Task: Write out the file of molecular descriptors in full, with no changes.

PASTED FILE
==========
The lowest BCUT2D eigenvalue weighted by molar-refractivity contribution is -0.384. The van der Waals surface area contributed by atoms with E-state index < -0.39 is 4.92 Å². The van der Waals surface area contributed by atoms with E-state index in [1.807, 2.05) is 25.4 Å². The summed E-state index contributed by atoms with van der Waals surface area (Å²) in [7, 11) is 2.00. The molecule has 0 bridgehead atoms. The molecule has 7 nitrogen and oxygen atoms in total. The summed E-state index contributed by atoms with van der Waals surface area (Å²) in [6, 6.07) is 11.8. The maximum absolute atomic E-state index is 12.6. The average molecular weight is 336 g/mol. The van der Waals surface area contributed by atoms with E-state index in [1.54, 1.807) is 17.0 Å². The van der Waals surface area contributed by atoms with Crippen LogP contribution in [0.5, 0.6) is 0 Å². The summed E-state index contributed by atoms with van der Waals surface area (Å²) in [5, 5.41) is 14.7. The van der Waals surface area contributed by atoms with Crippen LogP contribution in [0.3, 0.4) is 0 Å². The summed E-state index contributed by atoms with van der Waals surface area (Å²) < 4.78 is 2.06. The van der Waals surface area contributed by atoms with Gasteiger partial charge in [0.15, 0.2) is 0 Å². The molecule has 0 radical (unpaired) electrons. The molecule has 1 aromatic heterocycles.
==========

The lowest BCUT2D eigenvalue weighted by molar-refractivity contribution is -0.384. The van der Waals surface area contributed by atoms with E-state index < -0.39 is 4.92 Å². The van der Waals surface area contributed by atoms with E-state index in [1.807, 2.05) is 25.4 Å². The summed E-state index contributed by atoms with van der Waals surface area (Å²) in [7, 11) is 2.00. The molecule has 0 bridgehead atoms. The molecule has 7 nitrogen and oxygen atoms in total. The summed E-state index contributed by atoms with van der Waals surface area (Å²) in [6, 6.07) is 11.8. The maximum absolute atomic E-state index is 12.6. The average molecular weight is 336 g/mol. The van der Waals surface area contributed by atoms with E-state index in [1.54, 1.807) is 17.0 Å². The van der Waals surface area contributed by atoms with Crippen LogP contribution in [0.5, 0.6) is 0 Å². The summed E-state index contributed by atoms with van der Waals surface area (Å²) in [5, 5.41) is 14.7. The van der Waals surface area contributed by atoms with Crippen LogP contribution in [0.3, 0.4) is 0 Å². The summed E-state index contributed by atoms with van der Waals surface area (Å²) < 4.78 is 2.06. The van der Waals surface area contributed by atoms with Gasteiger partial charge in [0.15, 0.2) is 0 Å². The molecule has 0 radical (unpaired) electrons. The molecule has 1 aromatic heterocycles.